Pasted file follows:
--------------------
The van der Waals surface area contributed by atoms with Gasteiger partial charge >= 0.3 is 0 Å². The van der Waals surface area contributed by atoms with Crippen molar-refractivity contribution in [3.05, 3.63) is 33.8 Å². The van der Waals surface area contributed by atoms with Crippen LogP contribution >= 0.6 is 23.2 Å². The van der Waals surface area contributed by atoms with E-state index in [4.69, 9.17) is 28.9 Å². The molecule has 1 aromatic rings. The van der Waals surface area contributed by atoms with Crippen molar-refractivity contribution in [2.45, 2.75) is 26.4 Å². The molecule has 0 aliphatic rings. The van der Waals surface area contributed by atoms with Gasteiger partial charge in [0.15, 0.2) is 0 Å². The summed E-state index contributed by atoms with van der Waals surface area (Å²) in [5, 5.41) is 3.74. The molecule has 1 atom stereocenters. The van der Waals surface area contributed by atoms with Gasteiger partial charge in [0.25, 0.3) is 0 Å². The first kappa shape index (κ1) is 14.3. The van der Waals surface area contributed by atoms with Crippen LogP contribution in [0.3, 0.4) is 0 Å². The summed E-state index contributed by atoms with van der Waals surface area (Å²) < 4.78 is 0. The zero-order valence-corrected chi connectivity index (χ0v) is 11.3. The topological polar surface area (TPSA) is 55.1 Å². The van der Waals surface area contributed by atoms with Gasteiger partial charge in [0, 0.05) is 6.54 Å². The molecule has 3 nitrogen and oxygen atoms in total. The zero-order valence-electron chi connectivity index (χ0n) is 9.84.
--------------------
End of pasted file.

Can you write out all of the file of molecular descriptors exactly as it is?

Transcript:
The van der Waals surface area contributed by atoms with Gasteiger partial charge >= 0.3 is 0 Å². The van der Waals surface area contributed by atoms with Crippen molar-refractivity contribution in [3.05, 3.63) is 33.8 Å². The van der Waals surface area contributed by atoms with Crippen LogP contribution >= 0.6 is 23.2 Å². The van der Waals surface area contributed by atoms with E-state index in [4.69, 9.17) is 28.9 Å². The molecule has 1 aromatic rings. The van der Waals surface area contributed by atoms with Crippen molar-refractivity contribution in [2.45, 2.75) is 26.4 Å². The molecule has 0 aliphatic rings. The van der Waals surface area contributed by atoms with Gasteiger partial charge in [0.15, 0.2) is 0 Å². The summed E-state index contributed by atoms with van der Waals surface area (Å²) in [5, 5.41) is 3.74. The molecule has 1 atom stereocenters. The van der Waals surface area contributed by atoms with Gasteiger partial charge in [0.25, 0.3) is 0 Å². The first kappa shape index (κ1) is 14.3. The van der Waals surface area contributed by atoms with Crippen LogP contribution in [0.3, 0.4) is 0 Å². The summed E-state index contributed by atoms with van der Waals surface area (Å²) < 4.78 is 0. The zero-order valence-corrected chi connectivity index (χ0v) is 11.3. The topological polar surface area (TPSA) is 55.1 Å². The van der Waals surface area contributed by atoms with Gasteiger partial charge in [0, 0.05) is 6.54 Å². The molecule has 3 nitrogen and oxygen atoms in total. The zero-order valence-electron chi connectivity index (χ0n) is 9.84.